Dix tables legislation to lower age British Columbians can first register to vote

Victoria – New Democrat leader Adrian Dix introduced legislation that will lower the age at which voters can first register with Elections B.C. to 16. The legislation is intended to encourage greater political participation and voter turnout among young people.

“The Promoting Youth Vote Act will give young people the opportunity to pre-register to vote after they turn 16. It acts on the advice of Keith Archer, the Chief Electoral Officer of British Columbia: in 2011, he recommended lowering the age of voter registration as a means to increase voter turnout,” said Dix.

The Act would allow the non-partisan Elections B.C., in cooperation with schools and other public institutions, to promote pre-registration among British Columbians who are 16 and 17.

“Mr. Archer has noted that eligible voters who are 18 to 25 are more difficult to contact for registration purposes. Furthermore, the evidence shows that young people who are registered to vote are more likely to make their voices heard at election time—and that’s something we should encourage,” stressed Dix.

As few as one in five voters between the ages of 18 and 25 are registered to vote, making them the demographic that is least likely to cast their ballot on election day.

“We need to work harder to engage young people if we want democracy to be relevant to them,” said Dix. “That in part means practical steps like making registration earlier and easier. It also means making politics more relevant to them.”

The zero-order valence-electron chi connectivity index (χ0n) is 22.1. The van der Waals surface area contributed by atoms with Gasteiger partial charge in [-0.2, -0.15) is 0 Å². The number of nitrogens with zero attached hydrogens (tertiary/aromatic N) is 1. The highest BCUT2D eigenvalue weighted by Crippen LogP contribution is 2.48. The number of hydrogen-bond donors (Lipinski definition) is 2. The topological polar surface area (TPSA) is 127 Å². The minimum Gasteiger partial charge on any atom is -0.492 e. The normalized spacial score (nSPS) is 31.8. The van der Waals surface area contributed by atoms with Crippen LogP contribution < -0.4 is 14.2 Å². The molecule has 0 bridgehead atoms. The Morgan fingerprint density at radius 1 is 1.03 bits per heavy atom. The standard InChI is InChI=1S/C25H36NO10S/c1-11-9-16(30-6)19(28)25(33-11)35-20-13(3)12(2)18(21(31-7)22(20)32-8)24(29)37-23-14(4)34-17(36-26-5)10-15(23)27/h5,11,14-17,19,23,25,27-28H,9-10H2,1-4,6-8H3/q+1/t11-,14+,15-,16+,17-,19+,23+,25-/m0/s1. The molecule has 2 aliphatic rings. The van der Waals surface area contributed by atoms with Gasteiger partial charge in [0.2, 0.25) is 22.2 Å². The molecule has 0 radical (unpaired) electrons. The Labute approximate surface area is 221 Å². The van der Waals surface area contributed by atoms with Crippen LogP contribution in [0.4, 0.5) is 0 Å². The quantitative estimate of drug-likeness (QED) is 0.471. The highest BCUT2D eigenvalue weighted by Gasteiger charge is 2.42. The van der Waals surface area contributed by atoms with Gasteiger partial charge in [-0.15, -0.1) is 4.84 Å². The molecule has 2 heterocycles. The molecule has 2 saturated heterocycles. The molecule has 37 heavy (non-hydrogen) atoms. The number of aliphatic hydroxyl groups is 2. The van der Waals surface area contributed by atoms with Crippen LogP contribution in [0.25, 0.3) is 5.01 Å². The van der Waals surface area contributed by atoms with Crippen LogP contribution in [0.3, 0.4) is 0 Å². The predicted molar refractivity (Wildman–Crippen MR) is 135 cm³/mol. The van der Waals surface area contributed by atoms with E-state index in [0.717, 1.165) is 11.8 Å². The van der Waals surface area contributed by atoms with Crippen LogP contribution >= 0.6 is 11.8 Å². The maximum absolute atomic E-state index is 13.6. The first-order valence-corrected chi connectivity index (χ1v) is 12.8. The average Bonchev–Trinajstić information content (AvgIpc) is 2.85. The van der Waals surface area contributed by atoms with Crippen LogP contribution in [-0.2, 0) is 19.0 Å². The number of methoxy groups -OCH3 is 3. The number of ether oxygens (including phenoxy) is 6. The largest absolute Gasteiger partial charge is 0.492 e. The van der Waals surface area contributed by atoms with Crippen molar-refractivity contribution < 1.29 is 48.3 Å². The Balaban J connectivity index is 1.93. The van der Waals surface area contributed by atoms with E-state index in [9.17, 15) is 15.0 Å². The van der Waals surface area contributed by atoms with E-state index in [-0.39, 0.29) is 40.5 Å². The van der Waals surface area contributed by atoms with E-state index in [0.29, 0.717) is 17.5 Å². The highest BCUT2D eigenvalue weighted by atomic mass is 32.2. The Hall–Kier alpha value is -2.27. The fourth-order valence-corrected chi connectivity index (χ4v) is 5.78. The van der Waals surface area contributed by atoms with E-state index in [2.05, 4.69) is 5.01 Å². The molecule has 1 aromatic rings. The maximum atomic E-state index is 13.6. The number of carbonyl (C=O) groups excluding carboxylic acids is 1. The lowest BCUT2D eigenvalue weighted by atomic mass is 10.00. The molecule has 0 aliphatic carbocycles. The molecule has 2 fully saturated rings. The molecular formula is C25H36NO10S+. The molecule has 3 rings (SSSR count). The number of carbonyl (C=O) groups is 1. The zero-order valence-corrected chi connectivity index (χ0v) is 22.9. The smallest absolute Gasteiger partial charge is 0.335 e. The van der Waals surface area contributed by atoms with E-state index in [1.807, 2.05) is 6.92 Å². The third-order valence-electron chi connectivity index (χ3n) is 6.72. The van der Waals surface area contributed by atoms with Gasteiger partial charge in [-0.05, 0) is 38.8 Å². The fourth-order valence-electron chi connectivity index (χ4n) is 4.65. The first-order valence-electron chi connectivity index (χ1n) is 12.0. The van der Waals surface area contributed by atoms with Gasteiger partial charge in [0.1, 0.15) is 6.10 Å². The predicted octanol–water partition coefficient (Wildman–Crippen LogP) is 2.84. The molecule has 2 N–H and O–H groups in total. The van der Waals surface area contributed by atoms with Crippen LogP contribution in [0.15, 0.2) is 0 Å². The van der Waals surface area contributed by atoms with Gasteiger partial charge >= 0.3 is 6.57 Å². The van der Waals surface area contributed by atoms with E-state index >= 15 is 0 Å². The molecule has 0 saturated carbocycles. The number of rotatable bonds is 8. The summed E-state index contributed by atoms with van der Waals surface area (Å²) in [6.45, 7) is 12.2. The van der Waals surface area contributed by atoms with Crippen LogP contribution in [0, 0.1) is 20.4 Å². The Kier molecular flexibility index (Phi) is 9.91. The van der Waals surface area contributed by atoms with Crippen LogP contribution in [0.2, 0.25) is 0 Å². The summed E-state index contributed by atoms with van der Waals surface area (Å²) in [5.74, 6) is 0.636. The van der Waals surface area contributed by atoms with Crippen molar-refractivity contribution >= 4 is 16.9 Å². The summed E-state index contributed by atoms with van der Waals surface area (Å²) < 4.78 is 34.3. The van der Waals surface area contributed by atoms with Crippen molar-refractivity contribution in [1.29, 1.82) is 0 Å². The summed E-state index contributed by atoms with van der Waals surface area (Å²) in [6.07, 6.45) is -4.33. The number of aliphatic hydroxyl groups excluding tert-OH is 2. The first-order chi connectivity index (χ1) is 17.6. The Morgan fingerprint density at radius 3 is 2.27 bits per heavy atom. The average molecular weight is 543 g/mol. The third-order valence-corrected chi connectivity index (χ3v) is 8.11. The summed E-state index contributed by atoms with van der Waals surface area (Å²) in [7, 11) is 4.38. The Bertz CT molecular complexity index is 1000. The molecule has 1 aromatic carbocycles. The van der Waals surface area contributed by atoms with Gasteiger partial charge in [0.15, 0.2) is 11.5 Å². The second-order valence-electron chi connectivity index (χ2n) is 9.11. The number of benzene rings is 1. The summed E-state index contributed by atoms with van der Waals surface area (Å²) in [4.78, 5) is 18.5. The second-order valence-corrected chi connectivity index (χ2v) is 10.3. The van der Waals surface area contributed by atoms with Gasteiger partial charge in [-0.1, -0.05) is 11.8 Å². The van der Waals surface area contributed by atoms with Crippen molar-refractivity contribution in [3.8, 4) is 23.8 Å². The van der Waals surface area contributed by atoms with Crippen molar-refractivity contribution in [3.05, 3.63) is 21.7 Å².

“We have to end the vicious circle in which young people don’t vote because they don’t see their issues reflected in the debate, which in turn makes our politics even less likely to take young people’s concerns seriously,” said New Democrat advanced education critic Michelle Mungall.

“The latest Liberal budget is a case in point. It cuts the budget for advanced education and skills training and offers no help to young people who are struggling to afford the training they need to succeed in a twenty-first century economy.”

“It’s long past time to take action to reverse the trend towards decreasing voter turnout. I'm bringing forward this legislation as part of my commitment to bring change for the better, one practical step at a time,” said Dix.